Today I'm 154 pounds. And believe me when I say it's taken a long, long, very long time to even get back to this point. And, admittedly, not with much effort on my part. Getting back down to here has come mostly through time and a little exercise. I'm getting there but there are still those last few stubborn pounds and those last few extremely stubborn inches.


My son took this picture of me before I left for work, yesterday. 
I realize I'm standing in kind of an awkward way, but this is 
the most recent full-length shot I have of myself!

Of course, even when I lose these last few pounds and inches my body won't be the same as it was before. A small price to pay for two beautiful children though, I'd say.

I'm okay with the extra curves, the not-so-perky bits and bobs, the parts that are no longer taut. Honestly? I don't really care about them. They're just part of who I am, now.

What I really want?

To feel good in a pair of jeans again.

It's not much. I'm not asking for a bikini body, legs that can pull off a mini skirt or an abdomen that can carry a midriff-exposing t-shirt.

Just the jeans, please, fairy god-mother.

So I'm doing this half-diet thing. I'm cutting back. I'm eating more protein and less carbs. Eggs instead of toast for breakfast. Salads and soups instead of sandwiches for lunch. Dinner - a little bit of everything. And little or no snacking in the evening (only almonds or Japanese rice crackers). I'm being sensible. But not all the time. Because being sensible all the time is just not for me.

And after all, I'm just a woman, standing in front of a plate of pastries, asking the pastries for permission to one day eat them again.....

How about you? Do you diet? Or do you find them impossibly hard like me?
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Tuesday, March 27, 2012

Soothing Bedtime Song Fail.

A few nights ago we were getting our kids ready for bedtime, helping arms and legs into pajamas, encouraging good teeth brushing and tucking them in, snug as a bug. It was nearing eight o'clock (a whole hour later than their usual bedtime) and it was the kind of night that saw us reaching our final strands of energy, patience and the ability to stay upright. As I kissed my older son goodnight he turned to me.

"I don't want to go to bed, mommy." He said.

"I know, honey, but it's getting late and you need your sleep. Goodnight." Again I kissed him.

"I don't want to go to sleep because I'm scared."

"Of what, sweetie?"

"Of my room. Sometimes it's scary to be alone in the dark."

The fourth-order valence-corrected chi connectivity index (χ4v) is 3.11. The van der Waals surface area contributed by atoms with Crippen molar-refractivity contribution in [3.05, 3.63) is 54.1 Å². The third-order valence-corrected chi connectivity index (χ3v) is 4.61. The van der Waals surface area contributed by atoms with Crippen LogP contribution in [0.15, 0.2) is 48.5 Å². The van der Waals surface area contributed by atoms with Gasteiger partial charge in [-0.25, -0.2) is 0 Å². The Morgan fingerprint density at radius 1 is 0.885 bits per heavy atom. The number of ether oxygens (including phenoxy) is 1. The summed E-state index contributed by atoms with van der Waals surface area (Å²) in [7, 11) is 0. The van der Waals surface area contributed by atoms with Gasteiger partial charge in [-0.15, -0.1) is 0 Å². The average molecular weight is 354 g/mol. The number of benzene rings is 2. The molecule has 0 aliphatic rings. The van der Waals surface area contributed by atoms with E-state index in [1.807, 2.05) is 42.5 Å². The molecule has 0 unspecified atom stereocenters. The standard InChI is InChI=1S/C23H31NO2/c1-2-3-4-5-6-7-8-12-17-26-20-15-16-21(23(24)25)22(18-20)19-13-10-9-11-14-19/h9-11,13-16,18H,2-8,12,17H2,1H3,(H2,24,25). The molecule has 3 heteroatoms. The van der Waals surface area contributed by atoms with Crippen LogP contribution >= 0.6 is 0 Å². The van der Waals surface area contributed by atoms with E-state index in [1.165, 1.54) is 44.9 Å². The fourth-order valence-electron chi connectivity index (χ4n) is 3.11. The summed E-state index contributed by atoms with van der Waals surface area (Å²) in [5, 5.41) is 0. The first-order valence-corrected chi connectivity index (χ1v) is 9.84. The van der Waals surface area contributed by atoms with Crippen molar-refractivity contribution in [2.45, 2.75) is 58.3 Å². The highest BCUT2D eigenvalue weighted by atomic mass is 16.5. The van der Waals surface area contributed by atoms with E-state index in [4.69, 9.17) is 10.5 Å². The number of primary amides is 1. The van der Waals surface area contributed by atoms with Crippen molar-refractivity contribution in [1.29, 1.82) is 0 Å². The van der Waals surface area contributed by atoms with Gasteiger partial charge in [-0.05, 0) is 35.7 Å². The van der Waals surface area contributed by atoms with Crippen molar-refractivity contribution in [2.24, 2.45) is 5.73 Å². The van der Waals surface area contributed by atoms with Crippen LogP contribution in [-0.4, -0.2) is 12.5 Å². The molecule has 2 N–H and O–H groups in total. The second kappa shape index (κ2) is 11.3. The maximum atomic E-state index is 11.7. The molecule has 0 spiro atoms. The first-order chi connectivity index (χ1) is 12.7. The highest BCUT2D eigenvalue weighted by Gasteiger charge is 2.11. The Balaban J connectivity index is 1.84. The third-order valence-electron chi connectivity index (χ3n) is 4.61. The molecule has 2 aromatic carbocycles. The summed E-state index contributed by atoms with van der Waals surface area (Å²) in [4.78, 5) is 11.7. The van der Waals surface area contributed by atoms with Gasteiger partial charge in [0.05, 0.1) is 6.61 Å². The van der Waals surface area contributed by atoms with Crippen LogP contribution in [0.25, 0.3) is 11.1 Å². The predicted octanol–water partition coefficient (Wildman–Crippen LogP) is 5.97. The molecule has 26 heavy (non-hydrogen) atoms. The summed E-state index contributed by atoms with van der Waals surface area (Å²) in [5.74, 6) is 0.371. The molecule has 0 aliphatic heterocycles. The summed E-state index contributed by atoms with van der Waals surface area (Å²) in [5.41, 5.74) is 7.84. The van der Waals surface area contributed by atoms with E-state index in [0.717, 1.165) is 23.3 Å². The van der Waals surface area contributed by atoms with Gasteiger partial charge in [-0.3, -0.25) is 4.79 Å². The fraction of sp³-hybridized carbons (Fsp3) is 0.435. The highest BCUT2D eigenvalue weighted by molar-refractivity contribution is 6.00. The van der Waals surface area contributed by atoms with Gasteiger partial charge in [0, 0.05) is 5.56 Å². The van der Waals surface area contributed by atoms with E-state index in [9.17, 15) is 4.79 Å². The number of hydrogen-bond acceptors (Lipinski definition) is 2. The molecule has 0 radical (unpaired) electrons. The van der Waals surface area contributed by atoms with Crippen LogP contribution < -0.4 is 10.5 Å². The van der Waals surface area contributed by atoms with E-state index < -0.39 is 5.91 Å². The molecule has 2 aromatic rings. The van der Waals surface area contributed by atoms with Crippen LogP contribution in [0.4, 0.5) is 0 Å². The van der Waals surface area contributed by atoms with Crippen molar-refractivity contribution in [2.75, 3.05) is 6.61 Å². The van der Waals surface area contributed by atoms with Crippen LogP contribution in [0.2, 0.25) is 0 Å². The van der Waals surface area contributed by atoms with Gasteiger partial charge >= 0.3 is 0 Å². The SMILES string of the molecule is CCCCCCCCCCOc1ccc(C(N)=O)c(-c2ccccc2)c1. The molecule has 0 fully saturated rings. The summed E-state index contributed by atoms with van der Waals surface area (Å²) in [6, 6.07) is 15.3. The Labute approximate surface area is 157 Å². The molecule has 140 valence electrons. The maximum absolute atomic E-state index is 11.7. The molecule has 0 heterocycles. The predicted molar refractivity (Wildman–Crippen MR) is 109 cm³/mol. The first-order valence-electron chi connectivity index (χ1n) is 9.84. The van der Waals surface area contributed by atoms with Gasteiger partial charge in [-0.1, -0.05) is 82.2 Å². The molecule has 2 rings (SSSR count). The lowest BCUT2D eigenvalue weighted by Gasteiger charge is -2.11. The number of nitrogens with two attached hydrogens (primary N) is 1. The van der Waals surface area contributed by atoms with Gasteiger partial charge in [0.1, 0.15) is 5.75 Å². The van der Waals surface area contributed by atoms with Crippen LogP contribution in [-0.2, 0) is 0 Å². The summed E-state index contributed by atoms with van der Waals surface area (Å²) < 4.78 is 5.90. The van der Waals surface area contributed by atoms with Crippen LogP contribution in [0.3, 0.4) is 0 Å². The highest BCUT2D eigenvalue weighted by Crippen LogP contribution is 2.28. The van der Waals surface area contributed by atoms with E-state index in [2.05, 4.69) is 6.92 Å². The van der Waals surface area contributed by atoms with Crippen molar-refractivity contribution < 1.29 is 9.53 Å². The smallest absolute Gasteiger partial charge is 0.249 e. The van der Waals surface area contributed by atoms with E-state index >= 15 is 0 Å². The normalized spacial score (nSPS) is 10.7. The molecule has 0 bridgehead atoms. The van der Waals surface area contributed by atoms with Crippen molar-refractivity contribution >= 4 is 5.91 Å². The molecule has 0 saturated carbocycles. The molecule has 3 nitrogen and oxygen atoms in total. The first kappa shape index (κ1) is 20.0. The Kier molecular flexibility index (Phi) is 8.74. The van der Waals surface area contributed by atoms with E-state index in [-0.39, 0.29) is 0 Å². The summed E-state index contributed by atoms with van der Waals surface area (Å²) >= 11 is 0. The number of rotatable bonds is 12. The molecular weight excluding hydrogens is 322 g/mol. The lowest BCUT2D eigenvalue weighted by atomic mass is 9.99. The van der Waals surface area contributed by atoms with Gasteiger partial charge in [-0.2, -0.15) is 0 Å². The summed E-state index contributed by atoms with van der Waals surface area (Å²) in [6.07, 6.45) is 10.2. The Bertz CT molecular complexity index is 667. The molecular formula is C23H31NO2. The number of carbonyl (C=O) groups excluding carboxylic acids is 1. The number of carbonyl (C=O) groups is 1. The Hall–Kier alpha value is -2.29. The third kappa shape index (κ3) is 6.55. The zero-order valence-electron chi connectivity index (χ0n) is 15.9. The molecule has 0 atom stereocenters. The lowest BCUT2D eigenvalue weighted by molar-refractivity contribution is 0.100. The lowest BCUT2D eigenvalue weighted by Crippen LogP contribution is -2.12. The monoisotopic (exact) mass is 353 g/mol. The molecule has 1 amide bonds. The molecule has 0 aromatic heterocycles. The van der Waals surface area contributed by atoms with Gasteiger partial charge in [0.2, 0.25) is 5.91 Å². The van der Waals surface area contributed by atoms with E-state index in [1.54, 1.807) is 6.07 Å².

"But you've got your moon." I said, gesturing to the crescent-shaped wall-lamp.

"But it's still scary."

"Okay." My body was telling my to be horizontal, but my mind told me to think quickly and creatively otherwise our eight o'clock bedtime was going to turn into a nine o'clock bedtime.

"Oh! I know!" I said, suddenly with an idea.

"I know what will make everything better!" I said, convincingly. "I know a song that will make all of your fears go away. Once you hear it, you'll realize there's nothing to be scared of! Have you heard it?"

My son shook his head, brightening up at the idea of the song.

Neither had I. There was no song.

Why do I do this to myself?

Lucky for me I'm good at improvising, so I sat for a moment, conjuring words and melodies in my head while my son stared at me wide-eyed and expectant.

Then I begun.

There's nothing to be scared of in your room.....
Even if you hear a crash and boom...
If you think there's a monster in your closet...
Just close your eyes and think nothing of it...
'Cause there's nothing to be scared of in your room....


As soon as I heard myself mention the monster, I knew the song was headed in the bad place, but it was too late - the monster was part of the story, so I just kept going.


There's nothing to be scared of in your room.....
Even if you hear a crash and boom...
 If there's a gremlin under your bed...
Then just clobber him over the head....
'Cause there's nothing to be scared of in your room...


Now Gremlins. Time to stop? Nope.


There's nothing to be scared of in your room.....
Even if you hear a crash and boom...
If you hear something tapping at the window...
 Just pretend it's a friendly backhoe....
'Cause there's nothing to be scared of in your room....


At the end of the song I sat and waited for my son to tell me I'd succeeded in making him even more scared than before. But, bizarrely, the song seemed to have hit the nail on the head. Content, he turned over, wished me goodnight and we didn't hear from him again until the morning.

Later that night, I repeated "There's nothing to be scared of in your room" for J. I'm not sure whether it was the initial look of disbelief all over his face, or the laughter that followed, or the "are you TRYING to give our kids nightmares?" question, but we came to the conclusion I should probably think up some new words for the song.
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Sunday, March 25, 2012

Weekend Glorious Weekend.

I remember adoring the weekend back when I worked full-time. During the week I was climbing a steep hill, a slow, steady climb to the top, all the while keeping the summit in mind. I'd talk about the weekend, dream about it on the bus and the train, conjuring in my head all the wonderful ways I'd spend it. When finally I reached the summit I'd revel in it - in the ability to lay in bed until ten, sit around drinking coffee and reading the papers, and generally doing whatever it is young single people do at the weekend (you'll have to remind be because I can't actually remember what that is....).